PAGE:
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July 5, 2010

"Therapeutic Jurisprudence and its Application to Criminal Justice Research and Development"

The title of this post is the title of this new piece from Professor David Wexler now available via SSRN. Here is the abstract:

This essay, based on the 3rd Annual Martin Tansey Memorial Lecture, delivered May 26, 2010, at the Criminal Courts of Justice in Dublin, and sponsored by the Association of Criminal Justice Research and Development, introduces the perspective of therapeutic jurisprudence (TJ) and applies the perspective to several criminal justice issues, such as sentencing, probation, and parole. It calls for an academic-practitioner interdisciplinary and international partnership to enable the field to grow and flourish.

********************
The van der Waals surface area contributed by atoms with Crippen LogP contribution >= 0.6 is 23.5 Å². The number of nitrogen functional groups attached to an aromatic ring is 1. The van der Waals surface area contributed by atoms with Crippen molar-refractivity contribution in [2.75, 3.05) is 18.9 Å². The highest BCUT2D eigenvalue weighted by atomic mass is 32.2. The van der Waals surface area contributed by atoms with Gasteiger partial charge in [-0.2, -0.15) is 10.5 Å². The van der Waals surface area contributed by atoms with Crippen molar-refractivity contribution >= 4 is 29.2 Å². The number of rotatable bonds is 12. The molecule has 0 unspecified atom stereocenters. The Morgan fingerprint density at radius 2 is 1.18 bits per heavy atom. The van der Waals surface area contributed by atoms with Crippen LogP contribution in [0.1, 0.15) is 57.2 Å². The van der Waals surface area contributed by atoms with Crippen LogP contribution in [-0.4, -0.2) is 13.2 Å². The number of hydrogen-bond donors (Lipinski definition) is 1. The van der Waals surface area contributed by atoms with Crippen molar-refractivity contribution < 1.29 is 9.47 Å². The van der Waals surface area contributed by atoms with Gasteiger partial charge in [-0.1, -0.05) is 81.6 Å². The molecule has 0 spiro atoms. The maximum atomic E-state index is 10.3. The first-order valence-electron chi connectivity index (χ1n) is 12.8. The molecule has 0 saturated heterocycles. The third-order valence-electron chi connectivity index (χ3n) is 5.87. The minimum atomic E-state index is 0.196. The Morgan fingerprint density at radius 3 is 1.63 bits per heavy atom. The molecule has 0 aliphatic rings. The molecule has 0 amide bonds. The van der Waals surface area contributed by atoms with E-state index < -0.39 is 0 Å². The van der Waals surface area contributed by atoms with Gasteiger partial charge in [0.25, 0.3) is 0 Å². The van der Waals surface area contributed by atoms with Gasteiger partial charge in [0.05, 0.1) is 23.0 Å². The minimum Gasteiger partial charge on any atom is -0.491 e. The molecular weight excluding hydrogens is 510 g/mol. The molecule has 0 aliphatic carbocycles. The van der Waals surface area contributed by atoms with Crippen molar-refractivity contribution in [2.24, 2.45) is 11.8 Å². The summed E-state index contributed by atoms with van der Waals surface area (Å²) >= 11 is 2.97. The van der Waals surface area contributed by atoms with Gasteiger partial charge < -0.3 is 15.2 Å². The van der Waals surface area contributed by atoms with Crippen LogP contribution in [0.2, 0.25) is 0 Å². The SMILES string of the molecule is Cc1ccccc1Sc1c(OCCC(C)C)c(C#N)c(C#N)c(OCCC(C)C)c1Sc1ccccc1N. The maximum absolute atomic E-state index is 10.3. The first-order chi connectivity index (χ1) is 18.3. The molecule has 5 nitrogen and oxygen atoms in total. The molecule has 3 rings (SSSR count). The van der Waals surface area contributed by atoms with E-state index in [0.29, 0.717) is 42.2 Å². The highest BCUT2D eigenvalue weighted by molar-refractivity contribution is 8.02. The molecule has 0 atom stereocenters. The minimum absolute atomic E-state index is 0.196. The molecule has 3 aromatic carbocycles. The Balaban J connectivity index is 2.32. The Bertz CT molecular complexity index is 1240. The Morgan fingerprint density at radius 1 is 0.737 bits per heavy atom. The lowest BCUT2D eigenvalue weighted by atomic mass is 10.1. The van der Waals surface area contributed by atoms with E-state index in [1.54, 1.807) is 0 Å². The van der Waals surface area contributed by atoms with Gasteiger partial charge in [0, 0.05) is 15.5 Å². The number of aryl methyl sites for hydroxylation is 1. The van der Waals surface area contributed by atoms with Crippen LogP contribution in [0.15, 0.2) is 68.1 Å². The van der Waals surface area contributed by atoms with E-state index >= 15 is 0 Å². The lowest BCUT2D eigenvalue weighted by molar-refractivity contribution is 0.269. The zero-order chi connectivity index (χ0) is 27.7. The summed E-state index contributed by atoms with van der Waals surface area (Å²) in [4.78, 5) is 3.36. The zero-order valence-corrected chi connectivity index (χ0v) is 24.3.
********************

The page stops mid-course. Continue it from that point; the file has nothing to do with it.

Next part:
July 5, 2010 at 10:15 AM | Permalink


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I know they he is proposing a new phrase for the discredited rehabilitation. However, that article is a good conversation starter.

Every legal response is a physical act on the body. Naturally, the arrest, the detention, the death penalty are physical procedures and are perceived as punitive. What about a fine, notice of a hearing, a continuance of a hearing? Each consumes time and human labor, depriving the defendant of its value.

Without seeking to medicalize the law, every one of these physical, punitive acts is on the body. As such, they should be considered human experimentation. Studies are needed to prove their safety and effectiveness.

Because of the battery/punitive nature of all procedures, defendants found innocent should be made whole if the lawyer and his agent, the police got the wrong guy and deviated from professional standards, as testified to by an expert in their specialty.

Posted by: Supremacy Claus | Jul 5, 2010 3:01:16 PM

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